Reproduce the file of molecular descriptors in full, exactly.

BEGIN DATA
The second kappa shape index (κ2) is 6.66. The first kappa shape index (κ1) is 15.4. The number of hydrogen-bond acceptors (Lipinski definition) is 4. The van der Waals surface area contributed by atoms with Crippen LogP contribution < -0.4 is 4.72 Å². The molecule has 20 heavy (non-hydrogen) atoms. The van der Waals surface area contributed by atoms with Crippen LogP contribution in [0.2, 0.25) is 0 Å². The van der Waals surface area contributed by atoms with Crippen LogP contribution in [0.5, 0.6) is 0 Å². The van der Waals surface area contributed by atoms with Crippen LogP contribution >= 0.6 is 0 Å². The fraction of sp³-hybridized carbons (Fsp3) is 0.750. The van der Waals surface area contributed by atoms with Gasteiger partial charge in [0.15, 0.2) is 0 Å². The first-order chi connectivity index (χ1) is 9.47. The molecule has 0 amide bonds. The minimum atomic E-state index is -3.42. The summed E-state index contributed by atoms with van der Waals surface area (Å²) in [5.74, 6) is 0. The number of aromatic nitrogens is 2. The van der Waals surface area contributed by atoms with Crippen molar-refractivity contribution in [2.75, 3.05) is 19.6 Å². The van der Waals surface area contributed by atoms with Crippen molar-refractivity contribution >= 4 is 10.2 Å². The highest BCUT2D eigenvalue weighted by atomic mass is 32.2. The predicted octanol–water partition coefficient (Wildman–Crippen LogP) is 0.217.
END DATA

The second kappa shape index (κ2) is 6.66. The first kappa shape index (κ1) is 15.4. The number of hydrogen-bond acceptors (Lipinski definition) is 4. The van der Waals surface area contributed by atoms with Crippen LogP contribution < -0.4 is 4.72 Å². The molecule has 20 heavy (non-hydrogen) atoms. The van der Waals surface area contributed by atoms with Crippen LogP contribution in [0.2, 0.25) is 0 Å². The van der Waals surface area contributed by atoms with Crippen LogP contribution in [0.5, 0.6) is 0 Å². The van der Waals surface area contributed by atoms with Crippen LogP contribution >= 0.6 is 0 Å². The fraction of sp³-hybridized carbons (Fsp3) is 0.750. The van der Waals surface area contributed by atoms with Gasteiger partial charge in [0.15, 0.2) is 0 Å². The first-order chi connectivity index (χ1) is 9.47. The molecule has 0 amide bonds. The minimum atomic E-state index is -3.42. The summed E-state index contributed by atoms with van der Waals surface area (Å²) in [5.74, 6) is 0. The number of aromatic nitrogens is 2. The van der Waals surface area contributed by atoms with Crippen molar-refractivity contribution in [2.75, 3.05) is 19.6 Å². The van der Waals surface area contributed by atoms with Crippen molar-refractivity contribution >= 4 is 10.2 Å². The highest BCUT2D eigenvalue weighted by atomic mass is 32.2. The predicted octanol–water partition coefficient (Wildman–Crippen LogP) is 0.217.